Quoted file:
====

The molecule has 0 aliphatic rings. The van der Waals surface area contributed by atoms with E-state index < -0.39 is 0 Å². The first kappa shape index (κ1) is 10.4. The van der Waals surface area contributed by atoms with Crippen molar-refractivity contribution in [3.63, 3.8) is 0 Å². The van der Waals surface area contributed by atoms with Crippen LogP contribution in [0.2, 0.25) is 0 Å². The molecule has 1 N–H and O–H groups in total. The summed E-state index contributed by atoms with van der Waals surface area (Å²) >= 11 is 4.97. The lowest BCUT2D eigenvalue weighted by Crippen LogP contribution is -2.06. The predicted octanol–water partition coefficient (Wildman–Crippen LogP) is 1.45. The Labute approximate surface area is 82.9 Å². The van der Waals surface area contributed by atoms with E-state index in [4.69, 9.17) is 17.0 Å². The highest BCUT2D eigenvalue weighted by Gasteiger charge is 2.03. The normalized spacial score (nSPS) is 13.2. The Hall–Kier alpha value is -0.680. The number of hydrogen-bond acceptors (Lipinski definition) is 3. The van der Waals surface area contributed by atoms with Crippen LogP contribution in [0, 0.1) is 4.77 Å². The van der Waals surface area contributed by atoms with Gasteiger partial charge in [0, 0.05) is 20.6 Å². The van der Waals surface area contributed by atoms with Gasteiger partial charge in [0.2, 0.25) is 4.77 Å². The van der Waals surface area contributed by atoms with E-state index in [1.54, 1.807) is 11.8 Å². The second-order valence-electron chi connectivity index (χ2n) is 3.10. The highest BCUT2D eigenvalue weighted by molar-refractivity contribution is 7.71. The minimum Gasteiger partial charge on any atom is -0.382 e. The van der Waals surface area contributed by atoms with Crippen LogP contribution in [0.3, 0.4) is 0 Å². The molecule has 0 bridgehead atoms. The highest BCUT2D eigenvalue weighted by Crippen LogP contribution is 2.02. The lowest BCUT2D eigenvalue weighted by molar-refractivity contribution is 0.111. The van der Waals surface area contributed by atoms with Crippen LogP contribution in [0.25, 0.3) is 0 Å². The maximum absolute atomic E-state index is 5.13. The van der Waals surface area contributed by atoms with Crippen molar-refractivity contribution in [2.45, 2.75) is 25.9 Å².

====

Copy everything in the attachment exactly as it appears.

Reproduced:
The molecule has 0 aliphatic rings. The van der Waals surface area contributed by atoms with E-state index < -0.39 is 0 Å². The first kappa shape index (κ1) is 10.4. The van der Waals surface area contributed by atoms with Crippen molar-refractivity contribution in [3.63, 3.8) is 0 Å². The van der Waals surface area contributed by atoms with Crippen LogP contribution in [0.2, 0.25) is 0 Å². The molecule has 1 N–H and O–H groups in total. The summed E-state index contributed by atoms with van der Waals surface area (Å²) >= 11 is 4.97. The lowest BCUT2D eigenvalue weighted by Crippen LogP contribution is -2.06. The predicted octanol–water partition coefficient (Wildman–Crippen LogP) is 1.45. The Labute approximate surface area is 82.9 Å². The van der Waals surface area contributed by atoms with E-state index in [4.69, 9.17) is 17.0 Å². The highest BCUT2D eigenvalue weighted by Gasteiger charge is 2.03. The normalized spacial score (nSPS) is 13.2. The Hall–Kier alpha value is -0.680. The number of hydrogen-bond acceptors (Lipinski definition) is 3. The van der Waals surface area contributed by atoms with Crippen LogP contribution in [0, 0.1) is 4.77 Å². The van der Waals surface area contributed by atoms with Gasteiger partial charge in [0, 0.05) is 20.6 Å². The van der Waals surface area contributed by atoms with Gasteiger partial charge in [0.2, 0.25) is 4.77 Å². The van der Waals surface area contributed by atoms with E-state index in [1.54, 1.807) is 11.8 Å². The second-order valence-electron chi connectivity index (χ2n) is 3.10. The highest BCUT2D eigenvalue weighted by molar-refractivity contribution is 7.71. The minimum Gasteiger partial charge on any atom is -0.382 e. The van der Waals surface area contributed by atoms with Crippen LogP contribution in [0.3, 0.4) is 0 Å². The molecule has 0 bridgehead atoms. The highest BCUT2D eigenvalue weighted by Crippen LogP contribution is 2.02. The lowest BCUT2D eigenvalue weighted by molar-refractivity contribution is 0.111. The van der Waals surface area contributed by atoms with Crippen LogP contribution in [0.25, 0.3) is 0 Å². The maximum absolute atomic E-state index is 5.13. The van der Waals surface area contributed by atoms with Crippen molar-refractivity contribution in [2.45, 2.75) is 25.9 Å².